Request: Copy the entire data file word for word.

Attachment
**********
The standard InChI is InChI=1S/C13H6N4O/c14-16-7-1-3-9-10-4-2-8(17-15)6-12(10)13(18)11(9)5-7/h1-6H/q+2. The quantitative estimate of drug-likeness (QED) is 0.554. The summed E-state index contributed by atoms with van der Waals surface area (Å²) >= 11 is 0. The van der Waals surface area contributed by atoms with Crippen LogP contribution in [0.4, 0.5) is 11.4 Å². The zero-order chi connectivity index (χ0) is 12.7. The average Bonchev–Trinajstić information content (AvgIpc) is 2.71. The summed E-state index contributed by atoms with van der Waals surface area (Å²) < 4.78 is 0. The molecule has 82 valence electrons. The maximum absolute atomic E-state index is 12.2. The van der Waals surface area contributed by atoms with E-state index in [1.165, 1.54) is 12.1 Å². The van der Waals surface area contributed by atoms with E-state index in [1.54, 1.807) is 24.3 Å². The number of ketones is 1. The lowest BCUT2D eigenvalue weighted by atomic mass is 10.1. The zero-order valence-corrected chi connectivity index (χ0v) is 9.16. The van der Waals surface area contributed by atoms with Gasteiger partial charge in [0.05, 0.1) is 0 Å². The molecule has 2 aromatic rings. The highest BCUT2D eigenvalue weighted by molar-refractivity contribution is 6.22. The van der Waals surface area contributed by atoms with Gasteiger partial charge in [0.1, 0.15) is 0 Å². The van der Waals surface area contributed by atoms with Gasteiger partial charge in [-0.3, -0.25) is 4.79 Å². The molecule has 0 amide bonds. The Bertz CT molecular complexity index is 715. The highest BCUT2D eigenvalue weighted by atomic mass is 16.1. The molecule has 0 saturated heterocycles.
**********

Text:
The standard InChI is InChI=1S/C13H6N4O/c14-16-7-1-3-9-10-4-2-8(17-15)6-12(10)13(18)11(9)5-7/h1-6H/q+2. The quantitative estimate of drug-likeness (QED) is 0.554. The summed E-state index contributed by atoms with van der Waals surface area (Å²) >= 11 is 0. The van der Waals surface area contributed by atoms with Crippen LogP contribution in [0.4, 0.5) is 11.4 Å². The zero-order chi connectivity index (χ0) is 12.7. The average Bonchev–Trinajstić information content (AvgIpc) is 2.71. The summed E-state index contributed by atoms with van der Waals surface area (Å²) < 4.78 is 0. The molecule has 82 valence electrons. The maximum absolute atomic E-state index is 12.2. The van der Waals surface area contributed by atoms with E-state index in [1.165, 1.54) is 12.1 Å². The van der Waals surface area contributed by atoms with E-state index in [1.54, 1.807) is 24.3 Å². The number of ketones is 1. The lowest BCUT2D eigenvalue weighted by atomic mass is 10.1. The zero-order valence-corrected chi connectivity index (χ0v) is 9.16. The van der Waals surface area contributed by atoms with Gasteiger partial charge in [0.05, 0.1) is 0 Å². The molecule has 2 aromatic rings. The highest BCUT2D eigenvalue weighted by molar-refractivity contribution is 6.22. The van der Waals surface area contributed by atoms with Gasteiger partial charge in [0.1, 0.15) is 0 Å². The van der Waals surface area contributed by atoms with Gasteiger partial charge in [-0.3, -0.25) is 4.79 Å². The molecule has 0 amide bonds. The Bertz CT molecular complexity index is 715. The highest BCUT2D eigenvalue weighted by atomic mass is 16.1. The molecule has 0 saturated heterocycles.